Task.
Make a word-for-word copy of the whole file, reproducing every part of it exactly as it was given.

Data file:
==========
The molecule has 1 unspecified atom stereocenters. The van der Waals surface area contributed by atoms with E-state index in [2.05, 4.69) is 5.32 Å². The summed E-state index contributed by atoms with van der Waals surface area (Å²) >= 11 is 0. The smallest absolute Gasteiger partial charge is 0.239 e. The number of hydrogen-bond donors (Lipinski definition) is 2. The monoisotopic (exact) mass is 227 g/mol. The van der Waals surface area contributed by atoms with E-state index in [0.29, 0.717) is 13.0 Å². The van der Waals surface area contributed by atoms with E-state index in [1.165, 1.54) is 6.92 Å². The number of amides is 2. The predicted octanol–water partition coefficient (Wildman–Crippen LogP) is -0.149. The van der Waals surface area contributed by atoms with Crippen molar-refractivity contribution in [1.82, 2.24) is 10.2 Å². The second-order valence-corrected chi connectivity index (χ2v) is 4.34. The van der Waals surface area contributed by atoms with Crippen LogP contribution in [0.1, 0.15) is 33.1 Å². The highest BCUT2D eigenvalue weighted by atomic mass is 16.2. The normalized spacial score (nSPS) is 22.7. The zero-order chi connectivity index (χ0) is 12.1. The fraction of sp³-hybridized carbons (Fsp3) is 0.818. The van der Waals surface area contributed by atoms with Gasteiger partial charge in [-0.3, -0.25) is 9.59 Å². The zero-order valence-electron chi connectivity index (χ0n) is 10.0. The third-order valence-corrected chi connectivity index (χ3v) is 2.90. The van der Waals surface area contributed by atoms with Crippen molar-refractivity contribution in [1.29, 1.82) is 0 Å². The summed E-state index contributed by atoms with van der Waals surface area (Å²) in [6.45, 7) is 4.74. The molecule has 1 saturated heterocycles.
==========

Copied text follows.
The molecule has 1 unspecified atom stereocenters. The van der Waals surface area contributed by atoms with E-state index in [2.05, 4.69) is 5.32 Å². The summed E-state index contributed by atoms with van der Waals surface area (Å²) >= 11 is 0. The smallest absolute Gasteiger partial charge is 0.239 e. The number of hydrogen-bond donors (Lipinski definition) is 2. The monoisotopic (exact) mass is 227 g/mol. The van der Waals surface area contributed by atoms with E-state index in [0.29, 0.717) is 13.0 Å². The van der Waals surface area contributed by atoms with E-state index in [1.165, 1.54) is 6.92 Å². The number of amides is 2. The predicted octanol–water partition coefficient (Wildman–Crippen LogP) is -0.149. The van der Waals surface area contributed by atoms with Crippen molar-refractivity contribution in [1.82, 2.24) is 10.2 Å². The second-order valence-corrected chi connectivity index (χ2v) is 4.34. The van der Waals surface area contributed by atoms with Crippen LogP contribution in [0.1, 0.15) is 33.1 Å². The highest BCUT2D eigenvalue weighted by atomic mass is 16.2. The normalized spacial score (nSPS) is 22.7. The zero-order chi connectivity index (χ0) is 12.1. The fraction of sp³-hybridized carbons (Fsp3) is 0.818. The van der Waals surface area contributed by atoms with Gasteiger partial charge in [-0.3, -0.25) is 9.59 Å². The zero-order valence-electron chi connectivity index (χ0n) is 10.0. The third-order valence-corrected chi connectivity index (χ3v) is 2.90. The van der Waals surface area contributed by atoms with Crippen molar-refractivity contribution in [1.29, 1.82) is 0 Å². The summed E-state index contributed by atoms with van der Waals surface area (Å²) in [6.45, 7) is 4.74. The molecule has 1 saturated heterocycles.